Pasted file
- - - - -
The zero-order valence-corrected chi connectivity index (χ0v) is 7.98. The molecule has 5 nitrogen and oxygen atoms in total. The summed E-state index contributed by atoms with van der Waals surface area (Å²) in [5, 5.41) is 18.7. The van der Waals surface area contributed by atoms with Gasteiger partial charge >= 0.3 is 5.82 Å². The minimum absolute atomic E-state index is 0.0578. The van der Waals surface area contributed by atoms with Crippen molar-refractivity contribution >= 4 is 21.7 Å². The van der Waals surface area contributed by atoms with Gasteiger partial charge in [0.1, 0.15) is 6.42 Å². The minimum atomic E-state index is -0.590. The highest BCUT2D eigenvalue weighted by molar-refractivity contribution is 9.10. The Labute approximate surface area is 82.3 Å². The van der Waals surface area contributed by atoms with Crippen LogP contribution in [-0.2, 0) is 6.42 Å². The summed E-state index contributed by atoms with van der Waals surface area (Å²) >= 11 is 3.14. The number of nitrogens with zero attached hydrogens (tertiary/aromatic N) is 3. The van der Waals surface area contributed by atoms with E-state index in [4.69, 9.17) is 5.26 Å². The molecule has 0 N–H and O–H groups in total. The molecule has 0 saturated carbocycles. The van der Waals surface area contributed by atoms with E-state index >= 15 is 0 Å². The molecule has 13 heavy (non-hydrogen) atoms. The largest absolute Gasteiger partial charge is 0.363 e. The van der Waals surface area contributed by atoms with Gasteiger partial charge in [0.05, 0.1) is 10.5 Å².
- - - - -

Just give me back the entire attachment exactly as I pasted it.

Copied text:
The zero-order valence-corrected chi connectivity index (χ0v) is 7.98. The molecule has 5 nitrogen and oxygen atoms in total. The summed E-state index contributed by atoms with van der Waals surface area (Å²) in [5, 5.41) is 18.7. The van der Waals surface area contributed by atoms with Gasteiger partial charge >= 0.3 is 5.82 Å². The minimum absolute atomic E-state index is 0.0578. The van der Waals surface area contributed by atoms with Crippen molar-refractivity contribution >= 4 is 21.7 Å². The van der Waals surface area contributed by atoms with Gasteiger partial charge in [0.1, 0.15) is 6.42 Å². The minimum atomic E-state index is -0.590. The highest BCUT2D eigenvalue weighted by molar-refractivity contribution is 9.10. The Labute approximate surface area is 82.3 Å². The van der Waals surface area contributed by atoms with Crippen LogP contribution in [-0.2, 0) is 6.42 Å². The summed E-state index contributed by atoms with van der Waals surface area (Å²) >= 11 is 3.14. The number of nitrogens with zero attached hydrogens (tertiary/aromatic N) is 3. The van der Waals surface area contributed by atoms with E-state index in [4.69, 9.17) is 5.26 Å². The molecule has 0 N–H and O–H groups in total. The molecule has 0 saturated carbocycles. The van der Waals surface area contributed by atoms with E-state index >= 15 is 0 Å². The molecule has 13 heavy (non-hydrogen) atoms. The largest absolute Gasteiger partial charge is 0.363 e. The van der Waals surface area contributed by atoms with Gasteiger partial charge in [0.05, 0.1) is 10.5 Å².